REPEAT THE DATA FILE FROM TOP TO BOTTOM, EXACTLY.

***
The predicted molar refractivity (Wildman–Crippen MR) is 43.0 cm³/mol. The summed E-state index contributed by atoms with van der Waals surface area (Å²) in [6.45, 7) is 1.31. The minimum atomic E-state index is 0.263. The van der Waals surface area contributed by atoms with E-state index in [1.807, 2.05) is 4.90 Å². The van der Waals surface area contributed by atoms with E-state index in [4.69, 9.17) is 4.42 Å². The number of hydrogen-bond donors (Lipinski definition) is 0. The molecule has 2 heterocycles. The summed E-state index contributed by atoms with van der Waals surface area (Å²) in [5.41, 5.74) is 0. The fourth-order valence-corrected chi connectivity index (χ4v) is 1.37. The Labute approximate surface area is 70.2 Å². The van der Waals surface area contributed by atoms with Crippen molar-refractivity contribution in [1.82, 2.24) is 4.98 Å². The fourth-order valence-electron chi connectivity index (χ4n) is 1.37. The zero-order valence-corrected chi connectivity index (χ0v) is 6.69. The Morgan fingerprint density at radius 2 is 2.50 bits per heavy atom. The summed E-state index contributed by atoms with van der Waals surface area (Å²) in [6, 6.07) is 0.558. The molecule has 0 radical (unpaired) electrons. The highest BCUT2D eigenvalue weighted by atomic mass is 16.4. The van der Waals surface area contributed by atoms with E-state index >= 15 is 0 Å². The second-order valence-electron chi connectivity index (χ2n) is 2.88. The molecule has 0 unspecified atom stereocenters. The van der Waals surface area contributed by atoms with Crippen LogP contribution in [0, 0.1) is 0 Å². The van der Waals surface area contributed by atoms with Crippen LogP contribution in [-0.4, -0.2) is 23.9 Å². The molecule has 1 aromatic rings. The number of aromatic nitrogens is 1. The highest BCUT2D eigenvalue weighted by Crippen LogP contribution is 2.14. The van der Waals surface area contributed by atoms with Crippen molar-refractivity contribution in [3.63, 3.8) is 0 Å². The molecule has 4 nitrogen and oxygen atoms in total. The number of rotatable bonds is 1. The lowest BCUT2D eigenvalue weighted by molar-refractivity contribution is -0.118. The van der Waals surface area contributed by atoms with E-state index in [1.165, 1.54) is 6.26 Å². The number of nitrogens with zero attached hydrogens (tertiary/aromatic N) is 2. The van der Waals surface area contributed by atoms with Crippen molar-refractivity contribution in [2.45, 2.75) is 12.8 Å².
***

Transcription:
The predicted molar refractivity (Wildman–Crippen MR) is 43.0 cm³/mol. The summed E-state index contributed by atoms with van der Waals surface area (Å²) in [6.45, 7) is 1.31. The minimum atomic E-state index is 0.263. The van der Waals surface area contributed by atoms with E-state index in [1.807, 2.05) is 4.90 Å². The van der Waals surface area contributed by atoms with E-state index in [4.69, 9.17) is 4.42 Å². The number of hydrogen-bond donors (Lipinski definition) is 0. The molecule has 2 heterocycles. The summed E-state index contributed by atoms with van der Waals surface area (Å²) in [5.41, 5.74) is 0. The fourth-order valence-corrected chi connectivity index (χ4v) is 1.37. The Labute approximate surface area is 70.2 Å². The van der Waals surface area contributed by atoms with Crippen molar-refractivity contribution in [1.82, 2.24) is 4.98 Å². The fourth-order valence-electron chi connectivity index (χ4n) is 1.37. The zero-order valence-corrected chi connectivity index (χ0v) is 6.69. The Morgan fingerprint density at radius 2 is 2.50 bits per heavy atom. The summed E-state index contributed by atoms with van der Waals surface area (Å²) in [6, 6.07) is 0.558. The molecule has 0 radical (unpaired) electrons. The highest BCUT2D eigenvalue weighted by atomic mass is 16.4. The van der Waals surface area contributed by atoms with E-state index >= 15 is 0 Å². The second-order valence-electron chi connectivity index (χ2n) is 2.88. The molecule has 0 unspecified atom stereocenters. The van der Waals surface area contributed by atoms with Crippen LogP contribution in [0, 0.1) is 0 Å². The van der Waals surface area contributed by atoms with Crippen LogP contribution in [-0.4, -0.2) is 23.9 Å². The molecule has 1 aromatic rings. The number of aromatic nitrogens is 1. The highest BCUT2D eigenvalue weighted by Crippen LogP contribution is 2.14. The van der Waals surface area contributed by atoms with Crippen molar-refractivity contribution in [3.63, 3.8) is 0 Å². The molecule has 4 nitrogen and oxygen atoms in total. The number of rotatable bonds is 1. The lowest BCUT2D eigenvalue weighted by molar-refractivity contribution is -0.118. The van der Waals surface area contributed by atoms with E-state index in [1.165, 1.54) is 6.26 Å². The number of nitrogens with zero attached hydrogens (tertiary/aromatic N) is 2. The van der Waals surface area contributed by atoms with Crippen molar-refractivity contribution in [2.45, 2.75) is 12.8 Å².